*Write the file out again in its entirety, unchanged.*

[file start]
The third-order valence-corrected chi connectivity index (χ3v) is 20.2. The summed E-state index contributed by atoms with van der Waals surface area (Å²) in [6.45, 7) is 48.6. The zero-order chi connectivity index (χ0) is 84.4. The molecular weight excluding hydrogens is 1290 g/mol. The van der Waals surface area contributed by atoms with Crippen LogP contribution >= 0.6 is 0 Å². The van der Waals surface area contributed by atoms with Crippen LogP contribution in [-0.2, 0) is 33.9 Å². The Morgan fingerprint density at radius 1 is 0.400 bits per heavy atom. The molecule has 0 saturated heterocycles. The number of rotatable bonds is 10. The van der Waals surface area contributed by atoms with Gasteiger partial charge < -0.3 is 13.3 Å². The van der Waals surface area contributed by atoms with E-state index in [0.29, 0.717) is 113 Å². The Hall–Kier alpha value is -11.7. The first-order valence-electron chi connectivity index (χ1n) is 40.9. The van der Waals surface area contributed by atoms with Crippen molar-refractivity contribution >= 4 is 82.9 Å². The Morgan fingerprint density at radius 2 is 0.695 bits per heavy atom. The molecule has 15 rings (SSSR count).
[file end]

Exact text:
The third-order valence-corrected chi connectivity index (χ3v) is 20.2. The summed E-state index contributed by atoms with van der Waals surface area (Å²) in [6.45, 7) is 48.6. The zero-order chi connectivity index (χ0) is 84.4. The molecular weight excluding hydrogens is 1290 g/mol. The van der Waals surface area contributed by atoms with Crippen LogP contribution >= 0.6 is 0 Å². The van der Waals surface area contributed by atoms with Crippen LogP contribution in [-0.2, 0) is 33.9 Å². The Morgan fingerprint density at radius 1 is 0.400 bits per heavy atom. The molecule has 0 saturated heterocycles. The number of rotatable bonds is 10. The van der Waals surface area contributed by atoms with Gasteiger partial charge < -0.3 is 13.3 Å². The van der Waals surface area contributed by atoms with E-state index in [0.29, 0.717) is 113 Å². The Hall–Kier alpha value is -11.7. The first-order valence-electron chi connectivity index (χ1n) is 40.9. The van der Waals surface area contributed by atoms with Crippen molar-refractivity contribution >= 4 is 82.9 Å². The Morgan fingerprint density at radius 2 is 0.695 bits per heavy atom. The molecule has 15 rings (SSSR count).